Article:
The Rotary Foundation’s mission is to enable Rotarians to advance world understanding, goodwill, and peace through the improvement of health, the support of education, and the alleviation of poverty. TRF is primarily committed to granting funds for projects which align with Rotary’s seven areas of focus:

  • Supporting the environment
  • Promoting peace
  • Providing clean water and sanitation
  • Saving mothers and children
  • Supporting education
  • Growing local economies
  • Fighting disease

Endowment Fund
The Rotary Endowment Fund is over $1 billion. Rotary strives to increase the value of your gift to the Endowment by preserving and investing your initial contribution and spending only a portion of the earnings. Anyone can donate to this fund through direct money contributions, transfer of appreciated stock, real estate or via planned gifts through one’s estate planning. Planned gifts to Rotary’s Endowment support the same life-changing programs forever.

District Grants
Districts and clubs can request district grants when they have a small-scale or short-term project they wish to fund in the USA or other countries. These types of grants can help with local humanitarian projects or be used to help students in the way of scholarships or vocational training.
In District 7450, all clubs wishing to qualify for district grants must send a representative to the district’s annual Foundation Training Seminar.

Global Grants
Global grants may be used to fund larger-scale, international projects, including the USA. It is expected that those projects have sustainable and measurable outcomes and fall within Rotary’s six areas of focus. Global grants can fund humanitarian projects, graduate student scholarships, or vocational training teams. A community assessment is required for humanitarian projects or vocational training teams. The minimum overall budget for a global grant is $30,000. Both the district or club in the country where the activity is carried out and the international partner district or club must first become qualified before applying for a global grant.

In District 7450, all clubs wishing to qualify for global grants must send a representative to the district’s annual Foundation Training Seminar. Global grant activities must be supported by the benefiting community and led by Rotary members, and they must have measurable results and an impact that will continue after the grant funds have been spent.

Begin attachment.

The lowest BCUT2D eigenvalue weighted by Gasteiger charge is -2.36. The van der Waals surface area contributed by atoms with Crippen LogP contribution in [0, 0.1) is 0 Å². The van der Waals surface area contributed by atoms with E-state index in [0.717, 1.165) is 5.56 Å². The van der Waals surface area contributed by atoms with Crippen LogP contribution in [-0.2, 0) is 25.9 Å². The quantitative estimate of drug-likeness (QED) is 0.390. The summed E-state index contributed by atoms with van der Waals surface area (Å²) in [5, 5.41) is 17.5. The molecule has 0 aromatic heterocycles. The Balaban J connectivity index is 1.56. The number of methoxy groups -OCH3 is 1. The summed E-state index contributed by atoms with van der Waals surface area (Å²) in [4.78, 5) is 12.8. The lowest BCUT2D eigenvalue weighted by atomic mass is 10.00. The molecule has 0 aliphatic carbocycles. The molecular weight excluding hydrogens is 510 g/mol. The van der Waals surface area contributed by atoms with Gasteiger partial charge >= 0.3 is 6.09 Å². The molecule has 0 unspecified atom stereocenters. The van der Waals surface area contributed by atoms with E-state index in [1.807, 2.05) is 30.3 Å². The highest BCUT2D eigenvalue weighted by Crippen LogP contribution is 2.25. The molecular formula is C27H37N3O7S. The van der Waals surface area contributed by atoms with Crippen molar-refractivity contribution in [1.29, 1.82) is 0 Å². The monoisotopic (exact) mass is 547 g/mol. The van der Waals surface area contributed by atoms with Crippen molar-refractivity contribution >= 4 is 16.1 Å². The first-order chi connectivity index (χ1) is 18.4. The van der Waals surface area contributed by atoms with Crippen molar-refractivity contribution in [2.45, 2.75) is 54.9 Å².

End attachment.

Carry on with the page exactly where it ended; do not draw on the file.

Peace & Conflict Resolution
One of the keystones toward peace are the Rotary Peace Fellowships, of which the Rotary Foundation awards up to 100 each year. The fellowships include a field study or internship and pay for round-trip transportation, room and board, tuition and fees, and sundry expenses.
Up to 50 Peace fellowships are granted for master’s degree programs. Up to another 50 fellowships are granted for professional development and certificate studies.

    Seven Rotary Peace Centers exist at universities around the world, including:

  • Duke University and UNC Chapel Hill (USA)
  • International Christian University (Tokyo, Japan)
  • University of Bradford (Bradford, England)
  • University of Queensland (Brisbane, Australia)
  • Uppsala University (Uppsala, Sweden)
  • Chulalongkorn University (Bangkok, Thailand)

PolioPlus Fund
PolioPlus is Rotary’s campaign to eradicate polio (the ‘plus’ is protection against other vaccine preventable diseases). Contributions to the Polio Plus Campaign have helped to immunize 2.5 billion children in 122 countries to date. $3 is the average cost to fully protect a child against polio. Since the campaign’s inception in 1985, there has been a worldwide reduction in polio cases of 99.9%. October 24th is World Polio Day and an opportunity to both create visibility around this cause and serve as a reminder to fundraise.

On the “plus” side: Disease prevention allows better school attendance and scholastic performance. That will later on lead to better employability and higher incomes. Families will save from unnecessary healthcare costs of sick children with vaccine-preventable diseases. The “Plus” in PolioPlus is thus a broad agenda.


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